Study Guide

Gone Girl Marriage

By Gillian Flynn


What are you thinking, Amy? The question I've asked most often during our marriage, if not out loud, if not to the person who could answer. I suppose these questions stormcloud over every marriage: What are you thinking? How are you feeling? Who are you? What have we done to each other? What will we do? (1.3)

Maybe every marriage brings these questions into the picture, but not every marriage is as messed up as Nick and Amy's. The fact that he's wondering these things on page one of the novel gives us a clear introduction to the state of their relationship: Nick has no idea who Amy is.

There's something disturbing about recalling an old memory and feeling utterly cold. (1.25)

Here's what's disturbing about it: Nick's relationship with Amy is "utterly cold" itself. With virtually no positive associations with his wife in the present day, old memories don't carry the warmth they should. The fact that there's no going back to the past makes it painful to remember.

For our anniversary, [Amy] always set up an elaborate treasure hunt, with each clue leading to the hiding place of the next clue until I reached the end, and my present. It was what her dad always did for her mom on their anniversary, and don't think I don't see the gender roles here, that I don't get the hint. But I did not grow up in Amy's household. I grew up in mine, and the last present I remember my dad giving my mom was an iron, set on the kitchen counter, no wrapping paper. (3.26)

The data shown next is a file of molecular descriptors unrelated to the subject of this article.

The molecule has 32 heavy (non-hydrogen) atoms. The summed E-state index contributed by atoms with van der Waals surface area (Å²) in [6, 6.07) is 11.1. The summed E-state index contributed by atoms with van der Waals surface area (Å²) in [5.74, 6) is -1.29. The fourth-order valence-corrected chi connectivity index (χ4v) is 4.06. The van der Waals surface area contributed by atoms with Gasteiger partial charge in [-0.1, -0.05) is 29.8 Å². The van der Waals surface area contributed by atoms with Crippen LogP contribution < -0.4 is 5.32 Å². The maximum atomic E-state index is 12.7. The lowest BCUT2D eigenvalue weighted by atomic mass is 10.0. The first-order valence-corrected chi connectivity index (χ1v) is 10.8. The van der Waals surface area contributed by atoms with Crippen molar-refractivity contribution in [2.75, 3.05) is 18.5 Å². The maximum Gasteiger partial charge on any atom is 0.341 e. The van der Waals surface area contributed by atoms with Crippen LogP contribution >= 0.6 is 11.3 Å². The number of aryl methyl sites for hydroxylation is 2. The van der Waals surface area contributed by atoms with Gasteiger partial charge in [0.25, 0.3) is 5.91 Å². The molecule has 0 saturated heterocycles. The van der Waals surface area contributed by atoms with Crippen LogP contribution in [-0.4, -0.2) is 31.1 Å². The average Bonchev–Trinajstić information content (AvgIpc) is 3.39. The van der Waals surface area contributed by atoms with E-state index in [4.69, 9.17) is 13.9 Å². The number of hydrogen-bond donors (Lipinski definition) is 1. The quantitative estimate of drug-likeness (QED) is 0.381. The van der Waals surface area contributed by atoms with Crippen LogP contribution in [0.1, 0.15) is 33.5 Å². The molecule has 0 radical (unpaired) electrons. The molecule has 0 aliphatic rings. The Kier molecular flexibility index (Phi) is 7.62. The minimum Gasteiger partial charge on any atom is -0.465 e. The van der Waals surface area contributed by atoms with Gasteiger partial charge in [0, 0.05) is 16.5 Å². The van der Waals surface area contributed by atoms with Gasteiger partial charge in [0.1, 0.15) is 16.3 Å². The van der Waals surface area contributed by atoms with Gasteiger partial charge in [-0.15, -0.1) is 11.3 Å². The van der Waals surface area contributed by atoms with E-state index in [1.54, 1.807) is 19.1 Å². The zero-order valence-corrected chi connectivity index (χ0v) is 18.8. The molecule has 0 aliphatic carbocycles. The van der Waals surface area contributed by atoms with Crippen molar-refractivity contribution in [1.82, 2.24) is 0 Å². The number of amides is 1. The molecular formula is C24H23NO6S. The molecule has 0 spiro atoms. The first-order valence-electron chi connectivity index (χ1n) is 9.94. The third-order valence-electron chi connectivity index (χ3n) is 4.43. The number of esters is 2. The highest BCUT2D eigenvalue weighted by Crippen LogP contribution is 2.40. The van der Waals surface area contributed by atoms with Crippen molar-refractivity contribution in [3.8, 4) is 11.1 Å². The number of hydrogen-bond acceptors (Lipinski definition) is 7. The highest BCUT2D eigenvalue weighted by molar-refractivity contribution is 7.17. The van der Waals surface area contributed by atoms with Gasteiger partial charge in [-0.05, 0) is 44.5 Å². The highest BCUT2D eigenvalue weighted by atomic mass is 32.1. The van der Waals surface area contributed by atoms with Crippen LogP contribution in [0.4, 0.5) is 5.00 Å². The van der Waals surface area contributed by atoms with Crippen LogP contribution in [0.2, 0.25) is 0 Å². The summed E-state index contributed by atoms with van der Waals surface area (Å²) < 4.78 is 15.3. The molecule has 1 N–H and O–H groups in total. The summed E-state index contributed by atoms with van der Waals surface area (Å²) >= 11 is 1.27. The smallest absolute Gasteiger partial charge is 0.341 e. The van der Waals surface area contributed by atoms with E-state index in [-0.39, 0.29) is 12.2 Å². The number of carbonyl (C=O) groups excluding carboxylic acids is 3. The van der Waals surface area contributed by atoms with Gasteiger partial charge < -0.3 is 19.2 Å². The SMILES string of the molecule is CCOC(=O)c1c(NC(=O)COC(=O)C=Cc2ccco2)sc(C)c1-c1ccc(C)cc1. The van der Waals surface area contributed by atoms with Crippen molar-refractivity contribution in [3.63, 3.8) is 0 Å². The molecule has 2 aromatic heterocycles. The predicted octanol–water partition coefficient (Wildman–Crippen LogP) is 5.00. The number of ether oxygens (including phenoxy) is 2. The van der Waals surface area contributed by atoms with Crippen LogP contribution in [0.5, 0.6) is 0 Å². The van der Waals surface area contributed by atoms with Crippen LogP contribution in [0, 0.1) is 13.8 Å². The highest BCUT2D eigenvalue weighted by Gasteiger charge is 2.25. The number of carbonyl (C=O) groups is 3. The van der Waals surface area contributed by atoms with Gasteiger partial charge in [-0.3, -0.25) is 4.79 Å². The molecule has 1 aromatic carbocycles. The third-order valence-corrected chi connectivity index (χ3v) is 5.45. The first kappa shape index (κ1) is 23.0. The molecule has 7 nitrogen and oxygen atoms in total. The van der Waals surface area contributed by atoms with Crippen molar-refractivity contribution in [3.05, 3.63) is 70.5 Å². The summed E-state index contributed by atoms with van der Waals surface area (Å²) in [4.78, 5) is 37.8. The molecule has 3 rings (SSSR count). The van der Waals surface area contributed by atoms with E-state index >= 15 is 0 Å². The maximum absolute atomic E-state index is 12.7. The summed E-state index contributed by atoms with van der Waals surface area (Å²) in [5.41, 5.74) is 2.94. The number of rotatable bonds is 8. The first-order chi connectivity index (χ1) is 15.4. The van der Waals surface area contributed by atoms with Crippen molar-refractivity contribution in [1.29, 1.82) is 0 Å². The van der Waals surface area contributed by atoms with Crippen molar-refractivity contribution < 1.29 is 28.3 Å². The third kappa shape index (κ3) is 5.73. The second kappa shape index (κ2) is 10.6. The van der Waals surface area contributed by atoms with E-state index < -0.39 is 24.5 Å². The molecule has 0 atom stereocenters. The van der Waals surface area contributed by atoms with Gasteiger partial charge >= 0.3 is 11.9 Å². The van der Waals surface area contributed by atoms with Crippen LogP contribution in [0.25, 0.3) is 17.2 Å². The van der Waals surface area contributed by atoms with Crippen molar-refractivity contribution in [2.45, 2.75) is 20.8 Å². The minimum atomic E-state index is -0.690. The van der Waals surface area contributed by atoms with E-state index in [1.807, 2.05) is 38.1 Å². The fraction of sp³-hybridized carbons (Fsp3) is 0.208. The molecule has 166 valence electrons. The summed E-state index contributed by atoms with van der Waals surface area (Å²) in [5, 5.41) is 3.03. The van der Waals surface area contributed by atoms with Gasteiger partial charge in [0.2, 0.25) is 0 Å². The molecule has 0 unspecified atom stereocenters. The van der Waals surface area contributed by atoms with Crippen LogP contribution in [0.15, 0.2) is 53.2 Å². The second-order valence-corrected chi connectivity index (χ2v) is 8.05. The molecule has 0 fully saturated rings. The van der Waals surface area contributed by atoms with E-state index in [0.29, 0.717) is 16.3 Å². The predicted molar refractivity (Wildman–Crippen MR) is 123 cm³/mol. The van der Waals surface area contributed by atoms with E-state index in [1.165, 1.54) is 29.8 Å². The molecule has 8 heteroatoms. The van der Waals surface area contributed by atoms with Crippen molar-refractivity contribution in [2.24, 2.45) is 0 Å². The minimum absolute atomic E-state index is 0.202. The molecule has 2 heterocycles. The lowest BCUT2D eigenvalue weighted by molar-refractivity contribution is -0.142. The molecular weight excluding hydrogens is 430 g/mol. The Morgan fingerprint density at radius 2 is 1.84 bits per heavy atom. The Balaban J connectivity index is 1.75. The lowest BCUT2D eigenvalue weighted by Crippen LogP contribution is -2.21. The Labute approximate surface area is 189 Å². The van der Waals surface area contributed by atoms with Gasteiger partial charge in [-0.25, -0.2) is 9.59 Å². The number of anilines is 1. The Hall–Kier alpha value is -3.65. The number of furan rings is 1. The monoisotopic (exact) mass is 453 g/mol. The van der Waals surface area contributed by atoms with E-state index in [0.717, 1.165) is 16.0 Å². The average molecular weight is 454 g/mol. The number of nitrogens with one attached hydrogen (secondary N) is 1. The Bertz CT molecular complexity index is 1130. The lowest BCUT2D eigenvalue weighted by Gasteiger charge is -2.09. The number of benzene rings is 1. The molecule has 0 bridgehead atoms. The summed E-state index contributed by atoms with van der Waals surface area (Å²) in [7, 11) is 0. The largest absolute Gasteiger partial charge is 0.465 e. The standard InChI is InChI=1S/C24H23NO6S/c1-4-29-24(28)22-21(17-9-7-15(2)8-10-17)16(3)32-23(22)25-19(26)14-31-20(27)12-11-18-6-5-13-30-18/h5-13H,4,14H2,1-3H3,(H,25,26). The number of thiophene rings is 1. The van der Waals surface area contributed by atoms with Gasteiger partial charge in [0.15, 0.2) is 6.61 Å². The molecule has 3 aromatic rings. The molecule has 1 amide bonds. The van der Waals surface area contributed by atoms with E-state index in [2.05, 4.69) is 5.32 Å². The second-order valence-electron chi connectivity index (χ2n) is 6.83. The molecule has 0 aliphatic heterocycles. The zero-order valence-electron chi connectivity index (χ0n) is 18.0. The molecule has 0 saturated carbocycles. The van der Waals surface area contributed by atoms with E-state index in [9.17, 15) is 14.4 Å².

When people get married, they bring all kinds of baggage into the relationship, including what their own parents' relationships taught them about marriage. Amy seems to have unrealistic expectations of what a long-term relationship is like, probably because her parents have a bond that couples rarely maintain after twenty-five years of marriage. Nick, as the child of divorced parents and an abusive father, has seen something far different.

And the moral of the story is this: Nick and Amy's very different past experiences create expectations on Amy's part that are impossible for Nick to fulfill.

[My parents] have no harsh edges with each other, no spiny conflicts, they ride through life like conjoined jellyfish—expanding and contracting instinctively, filling each other's spaces liquidly. Making it look easy, the soul mate thing. People say children from broken homes have it hard, but the children of charmed marriages have their own particular challenges. (4.12)

One of the reasons Amy feels like a failure in her pre-Nick life is because although she's Amazing Amy and everything is supposed to go perfectly and smoothly for her, she still hasn't found a soul mate. As a result, the loneliness she felt as a child has now transformed into a different kind of wound—she not only feels the absence of a husband, but also feels like a failure because what happened for her parents has not happened for her.

The older women keep swirling around me, telling me how Maureen has always said what a wonderful couple Nick and I are and she is right, we are clearly made for each other.

I prefer these well-meant clichés to the talk we heard before we got married. Marriage is compromise and hard work, and then more hard work and compromise. And then work. Abandon all hope, ye who enter. (16.22-23)

If you're married, you know that there's a lot of truth to this—people throw clichés around in an attempt to give advice, but end up coming off as somewhat smug. After all, they've survived that challenging, young period of marriage, and have so much wisdom to offer. Understandably, Amy's pretty annoyed by Maureen's friends and their attempt to make small talk about inevitable struggles in relationships—especially when Amy's in the middle of them herself.